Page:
118 118 is the UK telephone number for a US owned directory enquiries provider. Once wildly popular for its iconic advertising featuring two runners, the service has experienced dramatic decline in calls due to a 1400% increase in the cost of a one-minute call. Calls are answered from call centres in the Philippines, with some administration in Cardiff, Wales and other management offices in London that provides telephone numbers, given subscriber name and address, and answers general questions on any subject. 118 118 started operation in December 2002. In September 2013 the company started 118118Money, a provider of unsecured personal loans.
118 118 is the brand name of The Number UK Ltd, a wholly owned subsidiary of US directory enquiries provider Knowledge Generation Bureau (formerly InfoNXX).
In 2006, kgb, the parent company of 118 118 in the UK, purchased rival Directory Assistance provider Conduit to produce the largest company of its type in the UK.
Numbers starting with "118" were designated for commercial directory enquiries when the fixed priced 40p British Telecom directory enquiries service on 192 and 142 was discontinued. The different 118 numbers were allocated by lottery. Originally Surrey-based Leaf Telecom was allocated the 118118 number; The Number UK Ltd paid a reported £2 million to acquire it.
118 118 is primarily seen as a directory enquiries service, but provides a wider range of services, not only providing numbers to users but also train times, cinema listings and directions. Another number provided by the company, 118811, charges a fixed-rate £1.00.
Calls to 118 118 from most landlines are charged £3.49 per call plus £3.49 per minute, (minimum 60 second charge applies).
In May 2008, 118 118 introduced a service whereby customers can ask any question they want.
A free service, providing only directory enquiries, is also available by dialling 0800 118 3733 (0800 118 FREE). This is an automated service providing directory enquiries only and is paid for by advertising, and may be used without registration. In addition 118 118 operate free fixed online and mobile services, at www.118118.com and by using the 118 App on the Android and Apple platforms.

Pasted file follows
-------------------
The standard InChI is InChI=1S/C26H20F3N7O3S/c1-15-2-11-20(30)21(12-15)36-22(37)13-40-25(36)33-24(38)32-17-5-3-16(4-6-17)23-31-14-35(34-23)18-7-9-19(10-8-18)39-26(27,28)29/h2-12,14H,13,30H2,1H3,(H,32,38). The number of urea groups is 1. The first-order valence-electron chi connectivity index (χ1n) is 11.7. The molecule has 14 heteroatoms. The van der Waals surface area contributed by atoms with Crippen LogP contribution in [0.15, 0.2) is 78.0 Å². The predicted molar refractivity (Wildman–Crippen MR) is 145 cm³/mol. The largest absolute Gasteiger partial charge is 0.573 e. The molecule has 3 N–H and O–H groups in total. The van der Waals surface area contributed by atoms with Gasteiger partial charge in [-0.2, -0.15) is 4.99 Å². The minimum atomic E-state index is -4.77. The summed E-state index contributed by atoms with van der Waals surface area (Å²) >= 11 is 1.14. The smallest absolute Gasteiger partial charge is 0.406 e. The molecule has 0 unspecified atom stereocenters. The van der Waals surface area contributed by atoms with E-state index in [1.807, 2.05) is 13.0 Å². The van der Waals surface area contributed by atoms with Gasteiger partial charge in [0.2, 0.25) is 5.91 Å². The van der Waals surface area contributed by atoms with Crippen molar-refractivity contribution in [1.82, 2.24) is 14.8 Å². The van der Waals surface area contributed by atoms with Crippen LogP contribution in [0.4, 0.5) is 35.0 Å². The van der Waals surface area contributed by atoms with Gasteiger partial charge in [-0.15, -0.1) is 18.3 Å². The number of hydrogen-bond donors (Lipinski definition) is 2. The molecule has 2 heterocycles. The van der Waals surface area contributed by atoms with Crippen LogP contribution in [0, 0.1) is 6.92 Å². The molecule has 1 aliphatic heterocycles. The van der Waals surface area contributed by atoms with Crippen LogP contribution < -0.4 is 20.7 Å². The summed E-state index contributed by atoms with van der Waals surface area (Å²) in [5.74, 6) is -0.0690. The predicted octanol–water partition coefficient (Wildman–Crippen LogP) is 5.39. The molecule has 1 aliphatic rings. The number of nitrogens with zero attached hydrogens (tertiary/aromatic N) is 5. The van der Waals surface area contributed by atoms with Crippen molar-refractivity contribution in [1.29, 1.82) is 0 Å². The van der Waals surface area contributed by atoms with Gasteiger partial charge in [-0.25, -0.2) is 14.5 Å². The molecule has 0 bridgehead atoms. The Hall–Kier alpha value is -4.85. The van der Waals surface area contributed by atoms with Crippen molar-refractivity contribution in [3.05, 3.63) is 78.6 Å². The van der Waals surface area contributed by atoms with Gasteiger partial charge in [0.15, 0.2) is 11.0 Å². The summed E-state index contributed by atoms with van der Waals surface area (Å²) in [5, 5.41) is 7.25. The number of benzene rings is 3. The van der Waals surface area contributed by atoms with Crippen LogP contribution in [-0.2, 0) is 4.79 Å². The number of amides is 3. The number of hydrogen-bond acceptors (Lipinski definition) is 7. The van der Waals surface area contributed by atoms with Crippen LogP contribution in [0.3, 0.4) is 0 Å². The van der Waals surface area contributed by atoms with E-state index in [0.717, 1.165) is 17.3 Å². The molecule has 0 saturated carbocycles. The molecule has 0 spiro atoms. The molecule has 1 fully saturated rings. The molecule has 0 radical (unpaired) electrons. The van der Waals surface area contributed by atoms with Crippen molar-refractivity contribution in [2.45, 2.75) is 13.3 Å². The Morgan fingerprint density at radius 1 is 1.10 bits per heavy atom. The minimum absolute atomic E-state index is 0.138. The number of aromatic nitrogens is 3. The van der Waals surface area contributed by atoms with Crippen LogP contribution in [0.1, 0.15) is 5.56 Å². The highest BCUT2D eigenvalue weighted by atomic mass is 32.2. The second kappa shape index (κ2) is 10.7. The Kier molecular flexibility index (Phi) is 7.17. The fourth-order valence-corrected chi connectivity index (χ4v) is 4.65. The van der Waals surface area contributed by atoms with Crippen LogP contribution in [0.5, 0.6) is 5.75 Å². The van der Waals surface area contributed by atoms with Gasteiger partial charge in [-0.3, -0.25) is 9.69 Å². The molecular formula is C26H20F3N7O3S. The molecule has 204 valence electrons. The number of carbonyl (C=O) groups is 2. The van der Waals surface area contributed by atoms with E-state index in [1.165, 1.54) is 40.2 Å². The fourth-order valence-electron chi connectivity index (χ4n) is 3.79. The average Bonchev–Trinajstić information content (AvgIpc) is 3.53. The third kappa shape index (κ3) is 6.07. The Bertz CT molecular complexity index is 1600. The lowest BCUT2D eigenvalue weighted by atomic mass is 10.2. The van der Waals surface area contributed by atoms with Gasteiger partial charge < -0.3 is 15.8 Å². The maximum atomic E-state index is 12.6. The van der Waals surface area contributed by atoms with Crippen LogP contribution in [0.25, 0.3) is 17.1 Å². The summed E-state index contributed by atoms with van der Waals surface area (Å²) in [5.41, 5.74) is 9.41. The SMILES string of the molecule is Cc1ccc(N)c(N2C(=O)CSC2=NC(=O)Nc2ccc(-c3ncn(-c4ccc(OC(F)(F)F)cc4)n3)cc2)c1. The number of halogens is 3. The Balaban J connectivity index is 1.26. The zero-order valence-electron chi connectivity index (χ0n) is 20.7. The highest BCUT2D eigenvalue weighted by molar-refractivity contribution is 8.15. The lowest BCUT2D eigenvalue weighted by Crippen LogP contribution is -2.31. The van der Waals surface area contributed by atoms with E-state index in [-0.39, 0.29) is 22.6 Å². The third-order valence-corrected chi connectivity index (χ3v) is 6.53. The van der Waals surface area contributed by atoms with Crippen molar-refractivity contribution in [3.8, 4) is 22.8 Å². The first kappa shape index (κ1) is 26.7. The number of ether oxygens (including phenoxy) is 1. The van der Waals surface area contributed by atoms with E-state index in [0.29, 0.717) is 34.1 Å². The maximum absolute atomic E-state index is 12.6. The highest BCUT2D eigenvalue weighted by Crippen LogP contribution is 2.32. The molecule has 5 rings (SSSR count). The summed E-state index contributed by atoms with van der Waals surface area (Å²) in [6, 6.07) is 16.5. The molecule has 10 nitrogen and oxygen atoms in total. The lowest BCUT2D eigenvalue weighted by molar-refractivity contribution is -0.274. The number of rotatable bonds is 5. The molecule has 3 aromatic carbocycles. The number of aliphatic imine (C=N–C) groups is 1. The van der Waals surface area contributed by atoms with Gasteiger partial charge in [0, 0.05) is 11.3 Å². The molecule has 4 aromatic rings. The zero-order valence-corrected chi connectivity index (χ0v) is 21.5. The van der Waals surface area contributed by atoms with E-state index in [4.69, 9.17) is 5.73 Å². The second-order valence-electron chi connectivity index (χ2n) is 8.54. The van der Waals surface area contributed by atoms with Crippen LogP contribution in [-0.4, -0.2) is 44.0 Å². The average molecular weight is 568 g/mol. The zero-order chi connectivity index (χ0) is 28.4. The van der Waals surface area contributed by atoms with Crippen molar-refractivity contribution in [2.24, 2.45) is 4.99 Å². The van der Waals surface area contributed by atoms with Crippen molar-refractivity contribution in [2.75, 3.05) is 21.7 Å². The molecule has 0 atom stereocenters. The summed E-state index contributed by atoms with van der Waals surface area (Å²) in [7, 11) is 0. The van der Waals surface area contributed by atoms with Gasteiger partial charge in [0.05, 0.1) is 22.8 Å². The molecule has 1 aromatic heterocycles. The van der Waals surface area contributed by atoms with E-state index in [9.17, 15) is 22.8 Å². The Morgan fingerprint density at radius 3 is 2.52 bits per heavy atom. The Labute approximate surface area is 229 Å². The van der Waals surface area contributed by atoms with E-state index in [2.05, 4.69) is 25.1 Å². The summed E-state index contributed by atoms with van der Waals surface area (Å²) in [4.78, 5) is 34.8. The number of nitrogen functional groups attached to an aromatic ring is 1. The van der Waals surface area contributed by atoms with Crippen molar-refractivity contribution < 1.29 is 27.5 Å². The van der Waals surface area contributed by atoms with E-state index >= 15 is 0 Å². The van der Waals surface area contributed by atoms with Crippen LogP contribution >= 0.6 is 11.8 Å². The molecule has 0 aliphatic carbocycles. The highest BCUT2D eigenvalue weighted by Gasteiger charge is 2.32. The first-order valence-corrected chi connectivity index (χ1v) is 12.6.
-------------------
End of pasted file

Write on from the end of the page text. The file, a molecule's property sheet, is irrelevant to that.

New Ofcom regulations came in to force on 1 July 2015, making all call charges to 118 numbers more transparent, consisting of a Service Charge and Access Charge.
Effective 1 March 2016 the 118 118 Service Charge will be £3.49 per call and £3.49/min (min 60s) + the network provider Access Charge.
The Access Charge is set by the network operator and will vary from between 7.5p up to 45p.
In December 2008, The Number UK Ltd, purchased Texperts, which had operated in the UK since 2003. The service offered answers questions on any topic sent via SMS text message by text message, for a charge of £3.50.
The company's lending business 118118Money, a subsidiary of kgb, launched as an online service in September 2013. The company states they are able to extend the availability of unsecured personal loans to people who may otherwise find it difficult to borrow.
118 118's advertising features two men with droopy moustaches, wearing items of clothing with 118 and two parallel red stripes on it. They have appeared in various forms, including 'mad professors' with crazy grey hair, and an army of 118 118 runners helping people across the nation to find businesses and services.
The 118 118 advertising was originally launched using the two men dressed as athletic runners. Used with the catchphrase "Got Your Number!", the runners' characters featured in a high-profile advertising and PR campaign leading up to deregulation in August 2003, when the original 192 directory number was switched off. This slogan has fallen into disuse by the marketing department of 118 118 because of the expansion of service beyond directory enquiries alone, but has lived on in the minds of the public. The use of the runners' characters is particularly noted for the legal action threatened, but never acted on, by 1970s record-breaking runner David Bedford. 118 118 responded to this by stating that their inspiration was partly the late American runner Steve Prefontaine. Bedford subsequently briefly worked for 118 500, a rival directory enquiries service provided by BT.